193                    struct args_requester               requester;
 194                    struct args_expire          expire;
 195                    struct args_askumount               askumount;
 196                    struct args_ismountpoint    ismountpoint;
 197            };
 199            char path[0];
 200    };
 202The ioctlfd field is a mount point file descriptor of an autofs mount
 203point. It is returned by the open call and is used by all calls except
 204the check for whether a given path is a mount point, where it may
 205optionally be used to check a specific mount corresponding to a given
 206mount point file descriptor, and when requesting the uid and gid of the
 207last successful mount on a directory within the autofs file system.
 209The union is used to communicate parameters and results of calls made
 210as described below.
 212The path field is used to pass a path where it is needed and the size field
 213is used account for the increased structure length when translating the
 214structure sent from user space.
 216This structure can be initialized before setting specific fields by using
 217the void function call init_autofs_dev_ioctl(``struct autofs_dev_ioctl *``).
 219All of the ioctls perform a copy of this structure from user space to
 220kernel space and return -EINVAL if the size parameter is smaller than
 221the structure size itself, -ENOMEM if the kernel memory allocation fails
 222or -EFAULT if the copy itself fails. Other checks include a version check
 223of the compiled in user space version against the module version and a
 224mismatch results in a -EINVAL return. If the size field is greater than
 225the structure size then a path is assumed to be present and is checked to
 226ensure it begins with a "/" and is NULL terminated, otherwise -EINVAL is
 227returned. Following these checks, for all ioctl commands except
 229AUTOFS_DEV_IOCTL_CLOSEMOUNT_CMD the ioctlfd is validated and if it is
 230not a valid descriptor or doesn't correspond to an autofs mount point
 231an error of -EBADF, -ENOTTY or -EINVAL (not an autofs descriptor) is
 235The ioctls
 238An example of an implementation which uses this interface can be seen
 239in autofs version 5.0.4 and later in file lib/dev-ioctl-lib.c of the
 240distribution tar available for download from in directory
 243The device node ioctl operations implemented by this interface are:
 249Get the major and minor version of the autofs device ioctl kernel module
 250implementation. It requires an initialized struct autofs_dev_ioctl as an
 251input parameter and sets the version information in the passed in structure.
 252It returns 0 on success or the error -EINVAL if a version mismatch is
 259Get the major and minor version of the autofs protocol version understood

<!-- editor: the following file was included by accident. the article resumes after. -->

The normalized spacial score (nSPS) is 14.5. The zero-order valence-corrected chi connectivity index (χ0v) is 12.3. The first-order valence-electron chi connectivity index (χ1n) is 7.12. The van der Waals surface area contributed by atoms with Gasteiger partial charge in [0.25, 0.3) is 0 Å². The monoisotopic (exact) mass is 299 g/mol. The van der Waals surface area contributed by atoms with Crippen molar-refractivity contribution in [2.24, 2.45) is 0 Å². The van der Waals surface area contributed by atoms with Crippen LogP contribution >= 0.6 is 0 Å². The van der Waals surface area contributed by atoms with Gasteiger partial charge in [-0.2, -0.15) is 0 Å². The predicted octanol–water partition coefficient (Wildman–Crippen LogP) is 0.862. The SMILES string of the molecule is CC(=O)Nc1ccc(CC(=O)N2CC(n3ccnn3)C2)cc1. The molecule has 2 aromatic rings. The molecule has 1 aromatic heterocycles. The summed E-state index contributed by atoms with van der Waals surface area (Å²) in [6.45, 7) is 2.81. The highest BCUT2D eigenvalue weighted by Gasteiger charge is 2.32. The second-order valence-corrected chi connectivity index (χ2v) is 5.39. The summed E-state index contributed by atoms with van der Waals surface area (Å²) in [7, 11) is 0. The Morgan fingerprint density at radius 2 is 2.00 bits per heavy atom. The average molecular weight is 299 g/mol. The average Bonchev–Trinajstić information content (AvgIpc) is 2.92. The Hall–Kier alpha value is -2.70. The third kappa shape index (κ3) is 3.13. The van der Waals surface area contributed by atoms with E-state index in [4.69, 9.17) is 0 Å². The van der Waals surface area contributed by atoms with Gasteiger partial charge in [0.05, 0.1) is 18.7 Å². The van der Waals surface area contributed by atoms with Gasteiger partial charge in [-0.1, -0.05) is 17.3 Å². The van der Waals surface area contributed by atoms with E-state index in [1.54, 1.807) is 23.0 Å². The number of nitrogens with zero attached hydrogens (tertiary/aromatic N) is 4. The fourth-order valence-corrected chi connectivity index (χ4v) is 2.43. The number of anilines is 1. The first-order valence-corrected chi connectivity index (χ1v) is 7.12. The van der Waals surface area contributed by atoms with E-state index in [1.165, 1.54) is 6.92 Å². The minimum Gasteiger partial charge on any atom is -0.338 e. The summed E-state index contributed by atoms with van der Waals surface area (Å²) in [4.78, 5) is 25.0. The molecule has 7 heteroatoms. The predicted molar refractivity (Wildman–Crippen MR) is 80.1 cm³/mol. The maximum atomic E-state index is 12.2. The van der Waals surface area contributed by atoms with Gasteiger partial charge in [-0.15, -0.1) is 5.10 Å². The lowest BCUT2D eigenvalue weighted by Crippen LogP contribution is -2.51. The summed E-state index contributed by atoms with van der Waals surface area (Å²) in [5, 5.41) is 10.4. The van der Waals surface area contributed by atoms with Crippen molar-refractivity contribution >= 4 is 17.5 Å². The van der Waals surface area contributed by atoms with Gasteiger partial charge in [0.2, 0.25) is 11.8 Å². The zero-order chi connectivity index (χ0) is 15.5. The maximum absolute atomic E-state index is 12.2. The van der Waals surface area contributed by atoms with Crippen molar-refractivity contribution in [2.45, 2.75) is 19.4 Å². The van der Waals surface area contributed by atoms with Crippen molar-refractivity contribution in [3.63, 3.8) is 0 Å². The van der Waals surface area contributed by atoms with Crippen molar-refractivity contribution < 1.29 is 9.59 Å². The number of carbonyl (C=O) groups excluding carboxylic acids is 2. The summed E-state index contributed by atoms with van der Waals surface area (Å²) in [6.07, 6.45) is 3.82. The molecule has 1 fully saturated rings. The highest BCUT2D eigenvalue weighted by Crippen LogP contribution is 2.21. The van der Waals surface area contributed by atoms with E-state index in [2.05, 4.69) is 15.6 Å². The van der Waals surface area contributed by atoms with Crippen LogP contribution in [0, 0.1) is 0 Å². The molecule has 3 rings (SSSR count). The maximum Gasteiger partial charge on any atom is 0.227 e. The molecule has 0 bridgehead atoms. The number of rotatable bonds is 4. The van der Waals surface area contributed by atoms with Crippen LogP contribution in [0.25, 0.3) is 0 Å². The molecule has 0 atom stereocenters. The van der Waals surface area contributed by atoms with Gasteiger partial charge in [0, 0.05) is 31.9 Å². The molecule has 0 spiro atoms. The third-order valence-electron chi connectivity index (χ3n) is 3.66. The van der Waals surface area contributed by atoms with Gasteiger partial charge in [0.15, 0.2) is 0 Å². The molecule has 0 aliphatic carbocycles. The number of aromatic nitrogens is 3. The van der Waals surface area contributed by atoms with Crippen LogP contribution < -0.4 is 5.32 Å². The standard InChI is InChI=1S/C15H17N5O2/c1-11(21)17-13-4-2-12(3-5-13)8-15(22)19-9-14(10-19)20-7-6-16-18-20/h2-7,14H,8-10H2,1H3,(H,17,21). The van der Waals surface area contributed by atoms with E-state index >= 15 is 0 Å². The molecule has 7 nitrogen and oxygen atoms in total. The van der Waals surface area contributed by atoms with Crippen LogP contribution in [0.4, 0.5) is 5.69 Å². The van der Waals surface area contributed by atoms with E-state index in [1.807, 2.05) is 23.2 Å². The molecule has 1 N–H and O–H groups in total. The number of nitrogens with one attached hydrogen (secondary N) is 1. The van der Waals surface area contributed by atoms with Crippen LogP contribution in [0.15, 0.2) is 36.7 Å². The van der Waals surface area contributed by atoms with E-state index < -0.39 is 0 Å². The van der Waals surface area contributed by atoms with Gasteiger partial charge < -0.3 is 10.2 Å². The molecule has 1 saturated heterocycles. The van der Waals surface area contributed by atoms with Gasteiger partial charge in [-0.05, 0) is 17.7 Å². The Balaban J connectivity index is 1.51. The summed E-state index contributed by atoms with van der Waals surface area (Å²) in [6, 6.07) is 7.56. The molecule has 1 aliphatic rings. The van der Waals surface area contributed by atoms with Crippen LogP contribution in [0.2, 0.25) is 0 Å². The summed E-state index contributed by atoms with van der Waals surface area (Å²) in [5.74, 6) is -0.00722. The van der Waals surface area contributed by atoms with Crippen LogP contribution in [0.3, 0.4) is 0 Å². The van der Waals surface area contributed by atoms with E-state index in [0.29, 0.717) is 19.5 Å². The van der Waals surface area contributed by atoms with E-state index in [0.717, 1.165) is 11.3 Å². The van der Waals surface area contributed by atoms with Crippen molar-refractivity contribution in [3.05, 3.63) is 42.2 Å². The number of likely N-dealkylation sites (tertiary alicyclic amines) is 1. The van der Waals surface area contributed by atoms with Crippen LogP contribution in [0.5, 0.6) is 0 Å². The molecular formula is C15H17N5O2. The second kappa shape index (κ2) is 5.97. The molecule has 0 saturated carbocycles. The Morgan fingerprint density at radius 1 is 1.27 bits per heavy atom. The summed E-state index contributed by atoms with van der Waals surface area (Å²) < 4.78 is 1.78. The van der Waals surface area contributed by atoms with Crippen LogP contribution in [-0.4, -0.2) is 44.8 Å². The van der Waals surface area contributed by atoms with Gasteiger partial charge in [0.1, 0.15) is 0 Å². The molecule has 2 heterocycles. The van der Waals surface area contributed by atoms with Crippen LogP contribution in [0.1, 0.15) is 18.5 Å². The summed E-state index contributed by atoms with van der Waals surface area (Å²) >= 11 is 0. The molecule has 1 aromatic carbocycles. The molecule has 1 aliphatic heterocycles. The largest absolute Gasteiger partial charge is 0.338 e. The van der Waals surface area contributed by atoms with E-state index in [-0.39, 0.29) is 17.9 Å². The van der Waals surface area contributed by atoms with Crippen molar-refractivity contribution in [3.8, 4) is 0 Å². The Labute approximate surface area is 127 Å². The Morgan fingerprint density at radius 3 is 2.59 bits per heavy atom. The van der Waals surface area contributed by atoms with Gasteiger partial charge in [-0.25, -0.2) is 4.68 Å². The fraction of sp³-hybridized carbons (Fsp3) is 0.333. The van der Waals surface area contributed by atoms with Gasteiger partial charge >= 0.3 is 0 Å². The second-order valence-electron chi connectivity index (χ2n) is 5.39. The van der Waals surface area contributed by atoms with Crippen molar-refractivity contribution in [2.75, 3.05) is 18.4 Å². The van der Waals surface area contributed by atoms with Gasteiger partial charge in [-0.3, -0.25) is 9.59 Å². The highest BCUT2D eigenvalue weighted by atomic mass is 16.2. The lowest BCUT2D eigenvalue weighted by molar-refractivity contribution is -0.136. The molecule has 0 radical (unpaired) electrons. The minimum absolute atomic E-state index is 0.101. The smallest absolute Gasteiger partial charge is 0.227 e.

260by loaded module. This call requires an initialized struct autofs_dev_ioctl
 261with the ioctlfd field set to a valid autofs mount point descriptor
 262and sets the requested version number in version field of struct args_protover
 263or sub_version field of struct args_protosubver. These commands return
 2640 on success or one of the negative error codes if validation fails.
 270Obtain and release a file descriptor for an autofs managed mount point
 271path. The open call requires an initialized struct autofs_dev_ioctl with
 272the path field set and the size field adjusted appropriately as well
 273as the devid field of struct args_openmount set to the device number of
 274the autofs mount. The device number can be obtained from the mount options
 275shown in /proc/mounts. The close call requires an initialized struct
 276autofs_dev_ioct with the ioctlfd field set to the descriptor obtained
 277from the open call. The release of the file descriptor can also be done
 278with close(2) so any open descriptors will also be closed at process exit.
 279The close call is included in the implemented operations largely for
 280completeness and to provide for a consistent user space implementation.
 286Return mount and expire result status from user space to the kernel.
 287Both of these calls require an initialized struct autofs_dev_ioctl
 288with the ioctlfd field set to the descriptor obtained from the open
 289call and the token field of struct args_ready or struct args_fail set
 290to the wait queue token number, received by user space in the foregoing
 291mount or expire request. The status field of struct args_fail is set to
 292the errno of the operation. It is set to 0 on success.
 298Set the pipe file descriptor used for kernel communication to the daemon.
 299Normally this is set at mount time using an option but when reconnecting